I am sitting by the splashing fountain thinking great thoughts and watching redbirds fly carelessly by.  The water along the shady banks is dark til the fountain draws it in . The fountain makes the water look like silver pearls when they cascade back down to their source. Then they become little glass bubbles gliding back out to the shady banks. The water keeps changing from one beautiful way into another.  A mother has to do the same thing, I remember on this Tuesday.  Life may look different. Farms get sold and children grow up- but love looks the same.. . today and on any other Tuesday.





Midsummer Dreams


July is here with it’s fireworks and picnics. People take to the beaches in groves in July.  The yard needs mowing weekly and sweet corn is in abundance. Geraniums are blooming on porches. Hopes and wishes in July are  “midsummer dreams”  and may have a good chance of coming true.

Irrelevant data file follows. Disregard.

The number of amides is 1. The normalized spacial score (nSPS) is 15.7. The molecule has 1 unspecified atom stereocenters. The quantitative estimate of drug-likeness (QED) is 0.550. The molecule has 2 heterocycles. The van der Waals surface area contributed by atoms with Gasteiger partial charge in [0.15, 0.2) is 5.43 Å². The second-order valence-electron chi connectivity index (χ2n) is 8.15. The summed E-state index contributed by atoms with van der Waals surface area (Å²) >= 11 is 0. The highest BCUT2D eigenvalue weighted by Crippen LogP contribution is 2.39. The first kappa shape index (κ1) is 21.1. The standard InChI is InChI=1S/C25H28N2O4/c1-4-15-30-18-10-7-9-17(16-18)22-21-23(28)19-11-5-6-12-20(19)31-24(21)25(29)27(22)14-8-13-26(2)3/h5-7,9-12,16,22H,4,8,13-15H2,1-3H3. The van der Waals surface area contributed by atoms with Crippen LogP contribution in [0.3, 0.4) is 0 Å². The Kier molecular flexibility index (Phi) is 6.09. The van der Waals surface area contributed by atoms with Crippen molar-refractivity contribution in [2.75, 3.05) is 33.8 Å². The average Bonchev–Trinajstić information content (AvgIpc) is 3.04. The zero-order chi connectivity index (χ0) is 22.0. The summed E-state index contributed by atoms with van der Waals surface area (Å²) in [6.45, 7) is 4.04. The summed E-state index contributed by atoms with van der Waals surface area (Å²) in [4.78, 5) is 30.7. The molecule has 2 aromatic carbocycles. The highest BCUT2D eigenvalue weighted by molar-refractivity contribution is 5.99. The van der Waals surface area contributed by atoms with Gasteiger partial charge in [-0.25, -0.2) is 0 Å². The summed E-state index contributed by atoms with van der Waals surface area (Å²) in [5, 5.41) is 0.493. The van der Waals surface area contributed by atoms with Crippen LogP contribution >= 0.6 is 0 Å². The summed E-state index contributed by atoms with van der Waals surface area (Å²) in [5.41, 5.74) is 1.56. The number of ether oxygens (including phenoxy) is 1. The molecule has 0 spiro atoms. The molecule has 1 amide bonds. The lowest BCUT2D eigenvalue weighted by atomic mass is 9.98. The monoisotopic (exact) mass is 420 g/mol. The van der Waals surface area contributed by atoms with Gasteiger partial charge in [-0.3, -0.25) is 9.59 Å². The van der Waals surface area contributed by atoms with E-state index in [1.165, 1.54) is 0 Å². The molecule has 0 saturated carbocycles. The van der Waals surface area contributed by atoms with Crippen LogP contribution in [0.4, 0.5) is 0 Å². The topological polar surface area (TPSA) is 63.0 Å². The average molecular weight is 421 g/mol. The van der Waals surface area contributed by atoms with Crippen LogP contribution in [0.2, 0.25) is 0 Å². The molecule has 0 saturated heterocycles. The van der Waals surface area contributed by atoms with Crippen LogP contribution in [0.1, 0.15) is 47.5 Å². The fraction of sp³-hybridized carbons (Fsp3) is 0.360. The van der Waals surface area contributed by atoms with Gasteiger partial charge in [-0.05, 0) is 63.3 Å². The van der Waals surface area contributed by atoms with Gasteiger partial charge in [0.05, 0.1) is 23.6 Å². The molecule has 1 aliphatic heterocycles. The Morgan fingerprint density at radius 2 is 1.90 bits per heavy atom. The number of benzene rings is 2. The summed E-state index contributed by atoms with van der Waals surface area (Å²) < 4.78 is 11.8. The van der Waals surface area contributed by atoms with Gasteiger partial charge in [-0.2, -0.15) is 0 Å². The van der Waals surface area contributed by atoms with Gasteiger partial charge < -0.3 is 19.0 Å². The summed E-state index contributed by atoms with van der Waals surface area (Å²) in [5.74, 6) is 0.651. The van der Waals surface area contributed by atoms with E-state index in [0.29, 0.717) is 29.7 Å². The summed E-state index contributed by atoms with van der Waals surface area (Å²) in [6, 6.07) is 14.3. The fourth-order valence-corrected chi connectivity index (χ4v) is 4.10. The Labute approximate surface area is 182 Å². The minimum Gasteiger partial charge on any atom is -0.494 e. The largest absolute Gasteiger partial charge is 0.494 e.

I am in Wilmington now sitting by the splashing fountain and breathing in more salty air.  We are going to have “Sunday dinner” on Sunday this week.  Of course, I am planning the fourth of July menu as well.  Ours’ will be a simple fare with a fancy cake. It has been a while since a holiday occurred giving everyone an excuse not to work-and a while before it happens again.

When I was growing up, the fourth of July often meant the first day of harvesting-and shucking corn.  Corn does not allow you much time to work with it.  It quickly loses its’ softness after being pulled- and do not think I am talking about enough corn for a meal or two.  I have shucked a small pick up load of corn  in a day, with help.  It takes a crew of folks to put up corn. I can remember  as a child, the men shucking the corn and cutting the ends off with a hatchet outside in the shade.  The women would be in the kitchen taking the corn off the cob with sharp knives.  Some would be blanching the kernels, and then some would pack it in freezer bags and  start filling up the “deep freeze” with bags of gold to feed the family in the winter.  It was a big mess to say the least and a noisy event.  I wonder how many problems got solved in the kitchen that day, amongst the women- and how many deals were made in the shade of the oaks while the men  shucked corn.